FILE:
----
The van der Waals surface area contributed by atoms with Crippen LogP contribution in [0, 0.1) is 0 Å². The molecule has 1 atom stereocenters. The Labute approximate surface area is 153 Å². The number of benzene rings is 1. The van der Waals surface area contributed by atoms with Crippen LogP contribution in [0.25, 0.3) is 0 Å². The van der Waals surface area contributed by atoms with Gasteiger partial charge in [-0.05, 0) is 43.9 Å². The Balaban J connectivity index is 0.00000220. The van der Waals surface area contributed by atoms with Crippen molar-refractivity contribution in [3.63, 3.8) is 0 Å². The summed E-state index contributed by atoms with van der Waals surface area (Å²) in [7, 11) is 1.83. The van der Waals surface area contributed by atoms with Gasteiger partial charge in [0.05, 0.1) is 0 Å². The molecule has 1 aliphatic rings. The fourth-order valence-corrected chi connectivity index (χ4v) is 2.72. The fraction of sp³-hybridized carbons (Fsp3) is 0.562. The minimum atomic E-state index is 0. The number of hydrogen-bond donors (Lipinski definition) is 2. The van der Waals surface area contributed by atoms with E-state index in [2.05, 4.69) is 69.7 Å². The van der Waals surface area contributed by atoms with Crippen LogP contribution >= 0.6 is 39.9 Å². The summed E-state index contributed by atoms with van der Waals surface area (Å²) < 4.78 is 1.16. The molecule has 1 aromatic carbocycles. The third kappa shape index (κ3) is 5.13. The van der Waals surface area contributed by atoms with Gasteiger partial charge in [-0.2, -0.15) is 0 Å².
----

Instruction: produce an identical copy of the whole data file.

The van der Waals surface area contributed by atoms with Crippen LogP contribution in [0, 0.1) is 0 Å². The molecule has 1 atom stereocenters. The Labute approximate surface area is 153 Å². The number of benzene rings is 1. The van der Waals surface area contributed by atoms with Crippen LogP contribution in [0.25, 0.3) is 0 Å². The van der Waals surface area contributed by atoms with Gasteiger partial charge in [-0.05, 0) is 43.9 Å². The Balaban J connectivity index is 0.00000220. The van der Waals surface area contributed by atoms with Crippen molar-refractivity contribution in [3.63, 3.8) is 0 Å². The summed E-state index contributed by atoms with van der Waals surface area (Å²) in [7, 11) is 1.83. The van der Waals surface area contributed by atoms with Gasteiger partial charge in [0.05, 0.1) is 0 Å². The molecule has 1 aliphatic rings. The fourth-order valence-corrected chi connectivity index (χ4v) is 2.72. The fraction of sp³-hybridized carbons (Fsp3) is 0.562. The minimum atomic E-state index is 0. The number of hydrogen-bond donors (Lipinski definition) is 2. The van der Waals surface area contributed by atoms with E-state index in [2.05, 4.69) is 69.7 Å². The van der Waals surface area contributed by atoms with Crippen LogP contribution >= 0.6 is 39.9 Å². The summed E-state index contributed by atoms with van der Waals surface area (Å²) < 4.78 is 1.16. The molecule has 1 aromatic carbocycles. The third kappa shape index (κ3) is 5.13. The van der Waals surface area contributed by atoms with Gasteiger partial charge in [-0.2, -0.15) is 0 Å².